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Brett Bydairk
Nov 16, 2013 Brett Bydairk rated it really liked it  ·  review of another edition
Shelves: mystery, suspense, history
Another thrilling adventure in the career if Ichiro Sano, Chamberlain to the Shogun.
This time his estranged uncle comes to him to find his kidnapped daughter. Sano agrees, but two days later, she is found near where she disappeared, having been drugged and raped.
While investigating the kidnappers, Sano finds that two other women have had the same thing happen to them.
Meanwhile, co-chamberlain Yanagisawa is helping him find the villain(s) responsible; or is he? And what other game(s) is he playin
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Susan
Japan, 1701. A woman is brutally attacked within a bamboo prison as clouds swirl around her head. Meanwhile, at Edo Castle, samurai detective turned chamberlain Sano Ichiro is suspicious of his old rival, Yanagisawa, who has been oddly cooperative since returning from exile.

But just as Yanagisawa’s true motives begin to emerge, Sano’s estranged uncle comes to him for help: His daughter has disappeared, and he begs Sano and his wife—who once suffered through the kidnapping of their own son—to fin
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Caroline
So, this series is sadly continuing to be weak, although with so many books invested into Sano I can't stop. This was a bit easier readability-wise compared to the previous, but it still felt super formulaic and like all the characters are really just going through the motions a this point.

This also deals with some really horrific themes of sexual abuse towards women, which historically have been dismissed as a "real problem." It can make for some uncomfortable and frustrating reading at times,
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George
Dec 22, 2010 George rated it it was amazing  ·  review of another edition
# 14 in the Sano Ichiro Japanese historical mystery series. Story opens in June, 1701 about a year after the previous one. As is usual in this series, the story develops out of previous ones: Sano's rivalry for power with his antagonist through the series, Sano's efforts to retain his position in the government, his up and down relationship with the Shogun and continued from the last novel Sano's developing relationship with his mother's family.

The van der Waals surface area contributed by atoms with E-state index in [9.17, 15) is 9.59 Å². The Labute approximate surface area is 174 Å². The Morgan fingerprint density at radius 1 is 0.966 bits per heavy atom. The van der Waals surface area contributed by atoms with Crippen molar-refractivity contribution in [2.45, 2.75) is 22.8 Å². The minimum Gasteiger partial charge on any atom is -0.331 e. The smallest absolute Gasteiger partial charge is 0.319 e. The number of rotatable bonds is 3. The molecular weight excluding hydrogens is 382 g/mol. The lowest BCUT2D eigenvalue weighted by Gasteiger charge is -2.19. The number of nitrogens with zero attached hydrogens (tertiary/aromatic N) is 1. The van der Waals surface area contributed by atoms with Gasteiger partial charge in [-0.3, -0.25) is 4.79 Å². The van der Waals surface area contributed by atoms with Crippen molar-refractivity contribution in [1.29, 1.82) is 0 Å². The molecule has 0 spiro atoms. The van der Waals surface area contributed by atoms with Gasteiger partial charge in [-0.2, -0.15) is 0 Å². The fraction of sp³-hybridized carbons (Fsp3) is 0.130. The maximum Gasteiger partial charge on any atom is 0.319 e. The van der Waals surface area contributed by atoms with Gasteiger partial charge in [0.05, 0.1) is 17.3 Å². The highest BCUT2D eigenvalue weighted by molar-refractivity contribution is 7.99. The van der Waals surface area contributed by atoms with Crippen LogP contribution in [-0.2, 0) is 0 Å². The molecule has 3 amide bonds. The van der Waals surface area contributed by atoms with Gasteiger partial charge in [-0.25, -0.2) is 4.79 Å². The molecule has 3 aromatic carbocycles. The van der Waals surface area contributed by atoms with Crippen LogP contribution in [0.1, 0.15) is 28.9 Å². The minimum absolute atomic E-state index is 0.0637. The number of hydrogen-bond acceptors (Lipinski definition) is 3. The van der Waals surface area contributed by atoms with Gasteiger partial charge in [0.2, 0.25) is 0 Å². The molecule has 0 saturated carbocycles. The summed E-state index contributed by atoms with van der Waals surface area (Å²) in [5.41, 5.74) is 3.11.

The primary mystery here is Sano's attempts to stop
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Marian Allen
I've read several of these books and, as the stars in my review say, I like them. I've liked other ones better than this one, though. For one thing, this one was about rapes, and I'd always rather not read about rapes. I didn't get a good immersive feel about the time and culture, as I have in other books. If you like books about Japan, historical mysteries, books with strong female characters, and maybe a touch of Crouching Tiger, Hidden Dragon, this series is for you. Maybe don't start with th ...more
Shomeret
This was a favorite series of mine at one time. I still love Sano Ichiro and his wife Reiko, but Rowland got repetitive. The Snow Empress was a definite change of pace which I enjoyed. This book, however, is fairly usual. I did like the role that Reiko played in helping a couple of the woman victims and the way the book resolved.
Richard Etzel
Nov 26, 2012 Richard Etzel rated it really liked it
Shelves: mystery
Rowland's many books centered on 16th century Japan are always spellbinding. This time Sano, a chamberlain of the shogun is called upon to investigate crimes against women. The author explains the various twists and turns of the plot in such a way that one never loses sight of the the characters and what they are about. The chapters are short making it possible to keep track. Recommend this book as a great read.
Serge Pierro
Aug 19, 2012 Serge Pierro rated it really liked it  ·  review of another edition
Shelves: fiction
More samurai goodness from Rowland. I'm liking the character development that has happened over the last fourteen books. The world and its characters are things I will continue to enjoy following. While some have found the storyline to be somewhat repetitious, I think that it is just a strong backdrop on which to develop the future stories. I still look forward to future volumes in the series.
Nancy
Dec 07, 2012 Nancy rated it did not like it  ·  review of another edition
This book landed in my lap and I picked it up. After 20 pages if it hadn't been set in the 1700s in Japan, and hadn't had a starred PW review, I would have dropped it. I should have. I'd never read Rowland before, and won't again, although I love the time period. Its characters were cookie-cuttered, laughably sexist and transparent; the storyline was simple and obvious; the "dangers" were regular and predictable; the feudal Japan details were interesting, but not nearly enough. Oh well.
Denise
Oct 28, 2011 Denise rated it really liked it  ·  review of another edition
Shelves: own
Another enjoyable book from one of my favourite non-fantasy series - not one of the best parts IMO but a very good read nonetheless. Yanagisawa, who happens to be my favourite character, is finally back where he belongs and doing what he does best and Masahiro also got some good scenes now that he's slowly growing up. Gotta say though, I liked Hirata better before all the mystical powers stuff...